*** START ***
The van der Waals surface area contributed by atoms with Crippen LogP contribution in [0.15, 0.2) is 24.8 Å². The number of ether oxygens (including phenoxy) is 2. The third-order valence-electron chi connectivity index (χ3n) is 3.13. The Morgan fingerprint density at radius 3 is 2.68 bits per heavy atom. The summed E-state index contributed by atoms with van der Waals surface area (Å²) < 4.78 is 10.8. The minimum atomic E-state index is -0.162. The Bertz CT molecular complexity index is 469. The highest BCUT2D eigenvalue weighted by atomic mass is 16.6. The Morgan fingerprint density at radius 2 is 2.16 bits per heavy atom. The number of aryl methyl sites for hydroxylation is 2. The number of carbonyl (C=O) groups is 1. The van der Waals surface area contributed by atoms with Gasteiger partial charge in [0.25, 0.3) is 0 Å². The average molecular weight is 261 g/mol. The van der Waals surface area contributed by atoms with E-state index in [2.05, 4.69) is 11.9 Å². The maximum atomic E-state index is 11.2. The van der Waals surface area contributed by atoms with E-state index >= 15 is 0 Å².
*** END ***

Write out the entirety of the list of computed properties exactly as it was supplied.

The van der Waals surface area contributed by atoms with Crippen LogP contribution in [0.15, 0.2) is 24.8 Å². The number of ether oxygens (including phenoxy) is 2. The third-order valence-electron chi connectivity index (χ3n) is 3.13. The Morgan fingerprint density at radius 3 is 2.68 bits per heavy atom. The summed E-state index contributed by atoms with van der Waals surface area (Å²) < 4.78 is 10.8. The minimum atomic E-state index is -0.162. The Bertz CT molecular complexity index is 469. The highest BCUT2D eigenvalue weighted by atomic mass is 16.6. The Morgan fingerprint density at radius 2 is 2.16 bits per heavy atom. The number of aryl methyl sites for hydroxylation is 2. The number of carbonyl (C=O) groups is 1. The van der Waals surface area contributed by atoms with Gasteiger partial charge in [0.25, 0.3) is 0 Å². The average molecular weight is 261 g/mol. The van der Waals surface area contributed by atoms with E-state index in [2.05, 4.69) is 11.9 Å². The maximum atomic E-state index is 11.2. The van der Waals surface area contributed by atoms with E-state index >= 15 is 0 Å².